Skepticism about science and medicine

In search of disinterested science

Posts Tagged ‘psychiatric drugs’

Speaking Truth to Big Pharma Power

Posted by Henry Bauer on 2017/03/18

Some time ago I recommended the newsletter of Mad in America, a diligent and reliable commentary on the flaws of modern psychiatric medicine.

A recent issue had links to a superb series of articles by David Healy, a psychiatrist who has spoken truth to Big Pharma and to the conventional (lack of) wisdom, at considerable personal cost. Healy also founded a website with information about dru side effects, RxRisk:
Tweeting While Psychiatry Burns
Tweeting while Medicine Burns (Psychopharmacology Part 2)
Burn Baby Burn (Psychopharmacology Part 3)

Also useful in this newsletter, link to a report of a meta-analysis confirming the Minimal Effectiveness and High Risk of SSRIs

Posted in conflicts of interest, medical practices, politics and science, prescription drugs, science is not truth, scientific culture, scientists are human | Tagged: , , | Leave a Comment »

Damning psychiatric drugs with very faint praise

Posted by Henry Bauer on 2014/11/13

The effectiveness of psychiatric drugs has been questioned in innumerable books and articles, see for example What’s Wrong with Present-Day Medicine.

It would actually be surprising if psychiatric drugs did work reliably and with high efficacy, since psychiatric diagnosis is itself an art, certainly not a science. Saving Normal by Allen Frances (William Morrow [HarperCollins], 2013) and The Book of Woe by Gary Greenberg (Blue Rider Press [Penguin], 2013)document in exhaustive detail the lack of sound basis for the classification of mental illnesses used in the Diagnostic and Statistical Manual of Mental Disorders (DSM), specifically in its latest version, the DSM-5.

The insurmountable problem is that no distinct cause has been found for any of the peculiar or unusual behaviors and symptoms that are described as mental illness, insanity, craziness, psychosis, or the purportedly more specific labels manic-depression (bipolar), schizophrenia, etc.

Applying the label “mental illness” presupposes an understanding of what is not mental illness. However, human behavior and mentation vary enormously, and there are distinct cultural influences. Some things are regarded as crazy in some societies but not in others, and in a given society what is regarded as crazy may change over time; for example, early DSMs labeled homosexuality a mental illness but recent ones do not.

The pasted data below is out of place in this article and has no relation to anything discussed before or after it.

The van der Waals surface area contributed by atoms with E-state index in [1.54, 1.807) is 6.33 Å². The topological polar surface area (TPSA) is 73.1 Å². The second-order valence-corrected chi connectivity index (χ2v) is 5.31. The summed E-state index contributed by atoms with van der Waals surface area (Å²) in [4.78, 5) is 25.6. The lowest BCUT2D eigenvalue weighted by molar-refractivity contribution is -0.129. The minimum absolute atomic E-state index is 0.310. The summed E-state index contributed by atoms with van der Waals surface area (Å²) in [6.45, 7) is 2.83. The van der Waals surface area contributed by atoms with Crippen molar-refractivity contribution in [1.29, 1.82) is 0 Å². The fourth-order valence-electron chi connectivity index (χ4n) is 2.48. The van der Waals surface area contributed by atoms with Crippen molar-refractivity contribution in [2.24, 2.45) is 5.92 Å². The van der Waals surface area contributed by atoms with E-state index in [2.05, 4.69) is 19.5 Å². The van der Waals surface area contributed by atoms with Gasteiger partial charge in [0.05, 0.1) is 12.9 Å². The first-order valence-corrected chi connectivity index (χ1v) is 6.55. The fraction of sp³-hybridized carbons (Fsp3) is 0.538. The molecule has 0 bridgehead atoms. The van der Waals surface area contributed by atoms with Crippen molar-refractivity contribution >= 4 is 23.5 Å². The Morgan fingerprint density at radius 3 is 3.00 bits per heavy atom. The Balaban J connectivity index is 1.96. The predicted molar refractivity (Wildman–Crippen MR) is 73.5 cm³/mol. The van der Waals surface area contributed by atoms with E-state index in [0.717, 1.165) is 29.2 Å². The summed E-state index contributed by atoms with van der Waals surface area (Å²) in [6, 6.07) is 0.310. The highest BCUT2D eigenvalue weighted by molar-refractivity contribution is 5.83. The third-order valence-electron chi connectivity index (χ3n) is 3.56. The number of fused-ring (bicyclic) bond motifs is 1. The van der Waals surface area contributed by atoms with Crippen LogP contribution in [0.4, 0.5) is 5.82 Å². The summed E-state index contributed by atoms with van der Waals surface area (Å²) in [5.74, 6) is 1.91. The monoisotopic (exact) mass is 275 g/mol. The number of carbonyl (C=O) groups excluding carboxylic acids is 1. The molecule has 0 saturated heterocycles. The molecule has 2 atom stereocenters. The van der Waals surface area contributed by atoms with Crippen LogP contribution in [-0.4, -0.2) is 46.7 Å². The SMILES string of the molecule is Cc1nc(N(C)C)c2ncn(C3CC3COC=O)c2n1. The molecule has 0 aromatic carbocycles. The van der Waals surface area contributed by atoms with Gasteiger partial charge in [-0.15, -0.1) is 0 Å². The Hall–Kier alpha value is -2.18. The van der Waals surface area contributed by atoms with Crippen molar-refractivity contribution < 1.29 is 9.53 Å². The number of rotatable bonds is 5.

In absence of identified causes, all mental illnesses are defined on the basis of collections of symptoms that are matters of degree and not specific to any one label. The criteria for the “Inattention” part of attention-deficit disorder (ADHD) (DSM-5, p. 59 ff.) describe behavior quite typical of teenagers, for instance. DSMs are replete with loose criteria that call for satisfying only several of some set of listed symptoms, for more than some specified period of time, to degrees that are judged excessive. Diagnoses are therefore inescapably subjective and thereby arbitrary. A given individual is often given different diagnoses by different psychiatrists.

Treatment can hardly be more specific than diagnosis, and the labeling of psychiatric drugs is no sounder than are the diagnostic labels. It is criminally misleading to describe these medications as anti-anxiety pills, anti-depressants, anti-psychotics, atypical anti-psychotics, mood stabilizers, selective serotonin re-uptake inhibitors (SSRIs), etc., because they do not have the specific influences implied by those labels. Anti-depressants cause suicide in some people; anti-anxiety drugs in one culture are used as anti-depressants elsewhere; SSRIs are not selective in their effects even though they are designed to target a particular neurotransmitter, and so on.